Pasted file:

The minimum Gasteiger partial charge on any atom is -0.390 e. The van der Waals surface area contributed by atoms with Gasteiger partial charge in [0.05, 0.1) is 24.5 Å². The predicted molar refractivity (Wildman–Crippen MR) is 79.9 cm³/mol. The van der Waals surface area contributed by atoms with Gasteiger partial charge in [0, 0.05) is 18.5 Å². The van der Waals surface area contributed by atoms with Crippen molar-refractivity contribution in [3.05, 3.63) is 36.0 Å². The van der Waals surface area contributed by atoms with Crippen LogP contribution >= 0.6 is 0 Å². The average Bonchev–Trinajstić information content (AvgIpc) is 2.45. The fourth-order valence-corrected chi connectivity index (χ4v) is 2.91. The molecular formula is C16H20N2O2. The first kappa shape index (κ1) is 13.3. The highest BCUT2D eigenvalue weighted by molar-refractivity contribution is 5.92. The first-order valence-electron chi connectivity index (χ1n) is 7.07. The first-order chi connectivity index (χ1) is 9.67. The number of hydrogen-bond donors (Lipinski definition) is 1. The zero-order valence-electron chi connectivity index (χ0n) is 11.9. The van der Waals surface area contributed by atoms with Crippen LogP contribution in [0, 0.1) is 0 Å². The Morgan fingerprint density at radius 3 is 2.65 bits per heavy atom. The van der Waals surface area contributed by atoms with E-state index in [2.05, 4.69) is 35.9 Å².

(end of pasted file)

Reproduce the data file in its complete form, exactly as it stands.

The minimum Gasteiger partial charge on any atom is -0.390 e. The van der Waals surface area contributed by atoms with Gasteiger partial charge in [0.05, 0.1) is 24.5 Å². The predicted molar refractivity (Wildman–Crippen MR) is 79.9 cm³/mol. The van der Waals surface area contributed by atoms with Gasteiger partial charge in [0, 0.05) is 18.5 Å². The van der Waals surface area contributed by atoms with Crippen molar-refractivity contribution in [3.05, 3.63) is 36.0 Å². The van der Waals surface area contributed by atoms with Crippen LogP contribution >= 0.6 is 0 Å². The average Bonchev–Trinajstić information content (AvgIpc) is 2.45. The fourth-order valence-corrected chi connectivity index (χ4v) is 2.91. The molecular formula is C16H20N2O2. The first kappa shape index (κ1) is 13.3. The highest BCUT2D eigenvalue weighted by molar-refractivity contribution is 5.92. The first-order valence-electron chi connectivity index (χ1n) is 7.07. The first-order chi connectivity index (χ1) is 9.67. The number of hydrogen-bond donors (Lipinski definition) is 1. The zero-order valence-electron chi connectivity index (χ0n) is 11.9. The van der Waals surface area contributed by atoms with Crippen LogP contribution in [0, 0.1) is 0 Å². The Morgan fingerprint density at radius 3 is 2.65 bits per heavy atom. The van der Waals surface area contributed by atoms with E-state index in [2.05, 4.69) is 35.9 Å².